While the San Francisco neighborhood surrounding Haight-Ashbury has a history of more than 150 years in San Francisco, it is a single year – 1967, that has stamped it with its distinction. The Summer of Love seems to have made an indelible impression on the San Francisco enclave surrounding the intersection of Haight Street and Ashbury Street, known locally as the Upper Haight.
It used to be that Haight Street, which is the path, around which all of the shops and people congregate, was filled with hippies, panhandlers, and vagrants with stores that sold smoking accessories, tie-died and slogan covered T-shirts, incense, crystals, and music. It used to be that way, and it still is that way. It seems that generations after those free loving days have taken up the cause of some of their parents and grandparents. Tourists also flock to the area and take photographs around the street signs of Haight-Ashbury where a clock with two faces is locked at both high noon and 4:20, which are nods to the marijuana culture very much alive there today. In-fact, marijuana can frequently be heard being called out for sale along the main street to those who look the part, or sometimes to those who don’t.
Haight-Ashbury has retained a lot of its original look since the earthquake of 1906 leveled much of central San Francisco, but left much of what was here, intact which, along with its culture, keeps it on the top of the list for many when making a list of San Francisco’s sightseeing attractions. You can embark on a self-guided tour of neighborhood Victorian Queen Anne homes which look much as they did 100 years ago; a testament to their solid construction using lumber from the local giant Sequoia Redwood trees. Some of the more impressive examples can be seen along Ashbury and Page Streets. The Grateful Dead band lived at 710 Ashbury for those curious about the musical influences of the time. Waller Street and Masonic Avenue also offer some prime home viewing. The oldest home in the area – 1111 Oak Street, was built in 1851 for Abner Phelps. To get a look at the neighborhood as a whole, Buena Vista Park offers good vistas (hence the name) and from there you’ll also get a nice view of the Golden Gate Bridge.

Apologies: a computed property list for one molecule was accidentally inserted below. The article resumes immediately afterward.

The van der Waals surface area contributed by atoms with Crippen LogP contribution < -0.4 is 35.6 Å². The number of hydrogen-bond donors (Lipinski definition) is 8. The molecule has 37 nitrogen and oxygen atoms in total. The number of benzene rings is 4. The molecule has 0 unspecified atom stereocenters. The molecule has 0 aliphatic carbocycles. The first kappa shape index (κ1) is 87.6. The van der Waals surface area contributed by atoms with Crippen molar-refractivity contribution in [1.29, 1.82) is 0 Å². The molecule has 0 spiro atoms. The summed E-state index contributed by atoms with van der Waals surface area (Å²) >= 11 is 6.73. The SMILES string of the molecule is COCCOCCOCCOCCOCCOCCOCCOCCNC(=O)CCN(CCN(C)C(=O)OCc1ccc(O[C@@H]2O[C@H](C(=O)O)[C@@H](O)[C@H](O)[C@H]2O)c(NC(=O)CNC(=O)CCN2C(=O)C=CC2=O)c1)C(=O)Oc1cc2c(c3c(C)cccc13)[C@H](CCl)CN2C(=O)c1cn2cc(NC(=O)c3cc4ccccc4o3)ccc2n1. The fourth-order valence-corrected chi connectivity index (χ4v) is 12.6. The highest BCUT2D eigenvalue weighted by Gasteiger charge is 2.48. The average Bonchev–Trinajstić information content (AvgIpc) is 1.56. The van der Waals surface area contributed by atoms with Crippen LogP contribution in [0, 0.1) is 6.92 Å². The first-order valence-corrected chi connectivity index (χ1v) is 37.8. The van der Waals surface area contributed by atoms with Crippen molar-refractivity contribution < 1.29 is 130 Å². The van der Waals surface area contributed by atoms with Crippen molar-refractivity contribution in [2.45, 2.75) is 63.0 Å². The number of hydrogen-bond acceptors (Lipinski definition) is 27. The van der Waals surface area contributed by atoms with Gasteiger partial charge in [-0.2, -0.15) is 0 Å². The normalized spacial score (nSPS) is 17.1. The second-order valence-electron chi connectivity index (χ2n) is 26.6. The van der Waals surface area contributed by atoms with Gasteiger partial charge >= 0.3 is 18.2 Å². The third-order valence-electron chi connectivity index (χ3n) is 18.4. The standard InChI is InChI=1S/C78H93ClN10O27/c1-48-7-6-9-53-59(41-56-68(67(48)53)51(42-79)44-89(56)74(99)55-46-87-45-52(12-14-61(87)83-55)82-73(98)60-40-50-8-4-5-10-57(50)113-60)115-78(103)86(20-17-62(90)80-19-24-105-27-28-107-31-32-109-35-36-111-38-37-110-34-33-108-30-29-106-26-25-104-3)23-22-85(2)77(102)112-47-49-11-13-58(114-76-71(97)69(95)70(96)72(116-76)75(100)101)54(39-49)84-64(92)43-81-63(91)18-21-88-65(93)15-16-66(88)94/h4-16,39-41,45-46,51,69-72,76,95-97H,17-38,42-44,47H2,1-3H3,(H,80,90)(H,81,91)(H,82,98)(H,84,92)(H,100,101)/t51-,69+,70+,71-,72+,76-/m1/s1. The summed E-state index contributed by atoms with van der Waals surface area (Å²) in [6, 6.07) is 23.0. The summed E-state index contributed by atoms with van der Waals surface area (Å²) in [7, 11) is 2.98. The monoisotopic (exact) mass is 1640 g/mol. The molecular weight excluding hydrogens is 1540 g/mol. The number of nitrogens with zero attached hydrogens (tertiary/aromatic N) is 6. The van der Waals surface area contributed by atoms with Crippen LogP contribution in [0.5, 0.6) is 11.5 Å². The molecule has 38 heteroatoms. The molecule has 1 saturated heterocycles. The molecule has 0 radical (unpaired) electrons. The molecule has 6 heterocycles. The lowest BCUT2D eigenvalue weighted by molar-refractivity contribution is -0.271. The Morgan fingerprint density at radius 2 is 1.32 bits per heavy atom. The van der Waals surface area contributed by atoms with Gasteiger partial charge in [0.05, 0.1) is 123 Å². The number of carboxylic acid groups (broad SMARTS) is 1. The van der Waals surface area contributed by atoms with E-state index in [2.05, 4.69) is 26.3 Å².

The vibe of the Haight these days does manage to strike a balance between the past and the present, commerce and culture. People fill the bars and cafes, and while you won’t find any corporate coffee shops here - instead there’s Coffee to the People, there is a McDonald’s that looms on the fringes, literally at the end of Haight where the street ends at the Golden Gate Park. But you’re far more likely to find people gathered at the nearby Pork Store Café where the weekend brunch scene is mobbed. The local movie theater, the single screen and unassuming Red Vic, serves its popcorn in wooden bowls that you return at the end of the film. Many of the stores use kitschy public art at the storefront entrances to attract patrons: a polka-dot dinosaur, sidewalk mannequins outrageously dressed and staging various still framed plays for the imagination. The venerable Booksmith store – where Allen Ginsberg gave his last reading, offers trading cards celebrating similarly noteworthy writers.
At the top end of the Upper Haight is the Golden Gate Park and if you enter from Haight Street you’ll immediately encounter Hippie Hill with all the music, dancing, and theatrics that go along with the moniker. But walk through the bongo playing, hippie stick twirling, juggling and hacky-sack kicking masses to find an expansive park with something for everyone: flower gardens, bison, lakes and waterfalls, beautifully manicured gardens, statues, a glass palace with 1,700 species of plants in the gardens, the redesigned de Young Art Museum with an observation tower, and the entirely redone cutting edge California Academy of Science with an interior rain forest. And befitting the free loving Haight-Ashbury mindset of 1967, Golden Gate Park seems to merge with its neighbor quite well, offering something for everyone and plenty of room to roam around and be who you wish to be.